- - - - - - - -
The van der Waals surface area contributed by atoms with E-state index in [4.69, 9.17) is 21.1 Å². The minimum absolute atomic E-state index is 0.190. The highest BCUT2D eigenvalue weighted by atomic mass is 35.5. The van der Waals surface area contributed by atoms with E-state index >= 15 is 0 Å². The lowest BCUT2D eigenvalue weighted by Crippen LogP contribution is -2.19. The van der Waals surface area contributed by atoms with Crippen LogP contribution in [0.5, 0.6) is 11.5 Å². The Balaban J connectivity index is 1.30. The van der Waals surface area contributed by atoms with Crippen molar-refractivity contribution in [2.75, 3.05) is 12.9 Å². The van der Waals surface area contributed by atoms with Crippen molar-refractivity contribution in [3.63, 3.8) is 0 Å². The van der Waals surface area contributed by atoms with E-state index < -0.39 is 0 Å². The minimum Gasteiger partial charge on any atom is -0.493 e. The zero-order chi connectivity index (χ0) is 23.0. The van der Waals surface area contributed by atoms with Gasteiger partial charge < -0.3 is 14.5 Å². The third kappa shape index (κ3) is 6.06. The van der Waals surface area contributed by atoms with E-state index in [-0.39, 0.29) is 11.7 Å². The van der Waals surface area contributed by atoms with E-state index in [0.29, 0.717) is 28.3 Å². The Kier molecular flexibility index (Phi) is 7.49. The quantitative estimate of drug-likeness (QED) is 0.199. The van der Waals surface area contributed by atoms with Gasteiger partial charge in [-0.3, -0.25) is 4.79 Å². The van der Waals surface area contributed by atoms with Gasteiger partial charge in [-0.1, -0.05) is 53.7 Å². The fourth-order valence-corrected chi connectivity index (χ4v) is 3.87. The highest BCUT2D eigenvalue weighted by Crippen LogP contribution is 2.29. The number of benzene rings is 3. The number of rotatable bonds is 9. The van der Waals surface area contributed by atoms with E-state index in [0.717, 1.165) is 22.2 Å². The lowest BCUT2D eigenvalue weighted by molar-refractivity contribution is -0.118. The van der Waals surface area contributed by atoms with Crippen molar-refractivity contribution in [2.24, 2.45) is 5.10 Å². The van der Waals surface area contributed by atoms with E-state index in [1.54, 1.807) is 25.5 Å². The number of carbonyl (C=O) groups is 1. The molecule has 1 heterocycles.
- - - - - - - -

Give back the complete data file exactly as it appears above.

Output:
The van der Waals surface area contributed by atoms with E-state index in [4.69, 9.17) is 21.1 Å². The minimum absolute atomic E-state index is 0.190. The highest BCUT2D eigenvalue weighted by atomic mass is 35.5. The van der Waals surface area contributed by atoms with E-state index >= 15 is 0 Å². The lowest BCUT2D eigenvalue weighted by Crippen LogP contribution is -2.19. The van der Waals surface area contributed by atoms with Crippen LogP contribution in [0.5, 0.6) is 11.5 Å². The Balaban J connectivity index is 1.30. The van der Waals surface area contributed by atoms with Crippen molar-refractivity contribution in [2.75, 3.05) is 12.9 Å². The van der Waals surface area contributed by atoms with Crippen molar-refractivity contribution in [3.63, 3.8) is 0 Å². The van der Waals surface area contributed by atoms with E-state index < -0.39 is 0 Å². The minimum Gasteiger partial charge on any atom is -0.493 e. The zero-order chi connectivity index (χ0) is 23.0. The van der Waals surface area contributed by atoms with Gasteiger partial charge < -0.3 is 14.5 Å². The third kappa shape index (κ3) is 6.06. The van der Waals surface area contributed by atoms with E-state index in [-0.39, 0.29) is 11.7 Å². The van der Waals surface area contributed by atoms with E-state index in [0.29, 0.717) is 28.3 Å². The Kier molecular flexibility index (Phi) is 7.49. The quantitative estimate of drug-likeness (QED) is 0.199. The van der Waals surface area contributed by atoms with Gasteiger partial charge in [-0.3, -0.25) is 4.79 Å². The van der Waals surface area contributed by atoms with Gasteiger partial charge in [-0.1, -0.05) is 53.7 Å². The fourth-order valence-corrected chi connectivity index (χ4v) is 3.87. The highest BCUT2D eigenvalue weighted by Crippen LogP contribution is 2.29. The number of benzene rings is 3. The number of rotatable bonds is 9. The van der Waals surface area contributed by atoms with E-state index in [0.717, 1.165) is 22.2 Å². The lowest BCUT2D eigenvalue weighted by molar-refractivity contribution is -0.118. The van der Waals surface area contributed by atoms with Crippen molar-refractivity contribution in [2.24, 2.45) is 5.10 Å². The van der Waals surface area contributed by atoms with E-state index in [1.54, 1.807) is 25.5 Å². The number of carbonyl (C=O) groups is 1. The molecule has 1 heterocycles.